About Ruth's encaustic process:
The encaustic process involves wax, pigment and heat. Encaustic is an ancient medium dating back to 800 B.C. and later used by the Egyptians for mummy tomb portraits. Some encaustic paintings have survived 2000 years.
Ruth began working in encaustic in 2009 and developed her encaustic process during a 3-year intensive studio practice and study of the medium. She uses the best materials available; recent innovations in these materials have allowed her to experiment to paint larger, thinner and on canvas while still maintaining the primary properties of translucency and opulance that make encaustic such a rich medium for Ruth’s sea and nature themes.
Ruth’s process involves heating pigment-embedded wax on a hot palette. As soon as her paint-laden brush leaves the palette, it begins to harden. Each paint mark made on canvas has to be reheated to fuse to the canvas and to previous marks and layers. In a medium-sized canvas, Ruth has laid more than a hundred layers and has fused each with either a high-heat air gun or a small iron. This is a labor intensive, messy, hot, uncomfortable process that relies on Ruth’s ability to “go with the flow” and manipulate the materials to her end. She works on a flat easel, standing, and uses gravity as well as brushes and palate knives to help move the paint.
Traditionally, encaustic paintings are made with beeswax paints on small, hard surfaces. Ruth uses a combination of waxes and oil paint pigments, including a small amount of beeswax. Ruth mixes almost all of her paints herself, stretchs all her own canvases, and does the framing as well. Ruth’s encaustic paintings are easily cared for by dusting with a clean, dry, cotton cloth.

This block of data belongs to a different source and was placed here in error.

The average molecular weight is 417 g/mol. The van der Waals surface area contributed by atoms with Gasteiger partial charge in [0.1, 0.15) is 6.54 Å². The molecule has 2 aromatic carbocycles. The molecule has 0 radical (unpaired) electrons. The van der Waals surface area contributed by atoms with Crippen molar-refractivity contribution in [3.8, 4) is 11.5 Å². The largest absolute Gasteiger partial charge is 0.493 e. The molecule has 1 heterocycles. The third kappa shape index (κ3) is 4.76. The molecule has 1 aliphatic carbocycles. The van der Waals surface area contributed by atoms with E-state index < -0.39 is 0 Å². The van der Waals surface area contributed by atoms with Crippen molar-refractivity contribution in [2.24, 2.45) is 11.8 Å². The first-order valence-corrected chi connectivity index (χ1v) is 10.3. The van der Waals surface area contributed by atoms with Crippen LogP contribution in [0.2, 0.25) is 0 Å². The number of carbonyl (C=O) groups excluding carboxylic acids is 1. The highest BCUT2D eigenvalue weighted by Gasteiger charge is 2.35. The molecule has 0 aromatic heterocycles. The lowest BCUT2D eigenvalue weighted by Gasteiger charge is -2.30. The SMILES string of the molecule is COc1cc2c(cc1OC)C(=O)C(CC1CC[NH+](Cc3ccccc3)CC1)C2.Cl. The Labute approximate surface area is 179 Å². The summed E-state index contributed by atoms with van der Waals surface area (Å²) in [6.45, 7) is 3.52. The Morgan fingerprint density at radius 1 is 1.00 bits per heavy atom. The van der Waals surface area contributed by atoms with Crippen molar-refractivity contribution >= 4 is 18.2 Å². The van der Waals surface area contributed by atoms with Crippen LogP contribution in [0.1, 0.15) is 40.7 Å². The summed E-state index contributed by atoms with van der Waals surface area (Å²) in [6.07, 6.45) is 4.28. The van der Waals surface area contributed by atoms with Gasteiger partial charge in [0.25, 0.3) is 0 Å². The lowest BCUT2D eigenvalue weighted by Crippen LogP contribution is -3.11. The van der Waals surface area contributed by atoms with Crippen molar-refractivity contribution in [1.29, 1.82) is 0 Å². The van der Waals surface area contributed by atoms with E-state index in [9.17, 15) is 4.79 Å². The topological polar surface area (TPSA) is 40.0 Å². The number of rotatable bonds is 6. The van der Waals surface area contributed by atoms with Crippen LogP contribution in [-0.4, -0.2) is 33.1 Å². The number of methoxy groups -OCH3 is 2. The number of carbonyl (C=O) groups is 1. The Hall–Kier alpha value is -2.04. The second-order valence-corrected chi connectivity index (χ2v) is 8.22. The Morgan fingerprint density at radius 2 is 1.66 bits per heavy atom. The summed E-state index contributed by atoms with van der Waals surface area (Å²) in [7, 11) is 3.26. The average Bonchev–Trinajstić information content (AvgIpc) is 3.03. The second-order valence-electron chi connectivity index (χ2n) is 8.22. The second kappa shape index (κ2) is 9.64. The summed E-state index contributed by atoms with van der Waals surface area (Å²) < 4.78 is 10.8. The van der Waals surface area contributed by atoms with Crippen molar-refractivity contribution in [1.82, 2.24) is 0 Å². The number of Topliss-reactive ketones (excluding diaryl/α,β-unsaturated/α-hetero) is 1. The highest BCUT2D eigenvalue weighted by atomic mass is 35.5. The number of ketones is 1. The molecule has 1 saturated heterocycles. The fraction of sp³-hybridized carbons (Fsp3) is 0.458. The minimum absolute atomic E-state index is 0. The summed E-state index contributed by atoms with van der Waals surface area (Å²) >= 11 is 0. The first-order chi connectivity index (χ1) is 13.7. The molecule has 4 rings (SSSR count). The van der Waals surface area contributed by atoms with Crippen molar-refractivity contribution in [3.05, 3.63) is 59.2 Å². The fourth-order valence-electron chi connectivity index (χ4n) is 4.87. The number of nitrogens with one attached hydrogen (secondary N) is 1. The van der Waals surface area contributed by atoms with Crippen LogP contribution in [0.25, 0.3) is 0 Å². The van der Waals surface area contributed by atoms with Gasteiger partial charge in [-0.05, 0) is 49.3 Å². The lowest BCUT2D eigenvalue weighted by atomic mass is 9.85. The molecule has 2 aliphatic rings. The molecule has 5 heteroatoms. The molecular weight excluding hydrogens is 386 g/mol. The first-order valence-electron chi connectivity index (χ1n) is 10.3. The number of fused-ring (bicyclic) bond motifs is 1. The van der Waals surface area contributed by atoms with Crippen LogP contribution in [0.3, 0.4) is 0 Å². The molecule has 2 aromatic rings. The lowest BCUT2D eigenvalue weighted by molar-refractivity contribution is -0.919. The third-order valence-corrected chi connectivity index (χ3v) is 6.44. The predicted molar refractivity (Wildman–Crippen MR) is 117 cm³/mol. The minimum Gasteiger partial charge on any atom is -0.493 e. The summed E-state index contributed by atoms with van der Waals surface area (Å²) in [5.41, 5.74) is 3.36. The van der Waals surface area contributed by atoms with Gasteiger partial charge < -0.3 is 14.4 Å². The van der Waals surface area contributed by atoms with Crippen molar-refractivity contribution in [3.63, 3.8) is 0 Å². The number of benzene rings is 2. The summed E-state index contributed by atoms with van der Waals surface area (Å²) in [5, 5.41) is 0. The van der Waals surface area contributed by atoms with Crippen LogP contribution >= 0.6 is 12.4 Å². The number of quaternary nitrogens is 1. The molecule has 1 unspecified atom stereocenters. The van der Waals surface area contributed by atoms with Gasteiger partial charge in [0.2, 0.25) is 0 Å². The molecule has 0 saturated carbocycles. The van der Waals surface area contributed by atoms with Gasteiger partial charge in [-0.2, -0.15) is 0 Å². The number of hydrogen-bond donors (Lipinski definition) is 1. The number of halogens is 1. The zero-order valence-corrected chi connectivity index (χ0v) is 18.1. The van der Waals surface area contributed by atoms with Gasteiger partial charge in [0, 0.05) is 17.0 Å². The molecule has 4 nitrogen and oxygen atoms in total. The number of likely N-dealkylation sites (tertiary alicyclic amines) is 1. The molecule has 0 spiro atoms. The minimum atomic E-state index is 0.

About Ruth’s experimental oil process:
Helen Frankenthaler made up the technique Ruth uses in her Horizon Series, non-traditional oil paintings depicting the horizon at sunrise, midday and sunset. In the 1950s, Frankenthaler poured on untreated canvas with diluted paint. Morris Louis knew her and openly stole. Louis poured vivid color very precisely; Frankenthaler let it happen. Ruth does a bit of both, but ultimately, her work is nothing like the work of the great Frankenthaler and Louis. Her paintings are layered, built upon, while their work presents color “fields” and separate strips of pure color. And Ruth’s work is not as purely abstract. It’s also messier.
Ruth sets up an outdoor studio to work on her poured oil paintings. There, She has the room to toss the large canvases around and the freedom to allow the paint to run and splatter. She has the trees to hold the drying paintings like easels and the slope of the ground and gravity to replace the brush by pulling the paint where it needs to go.
Part of the fun (and frustration) of doing these paintings is that they finish themselves after Ruth walks away from their canvases. Before drying, the paint continues to migrate; shapes and colors change.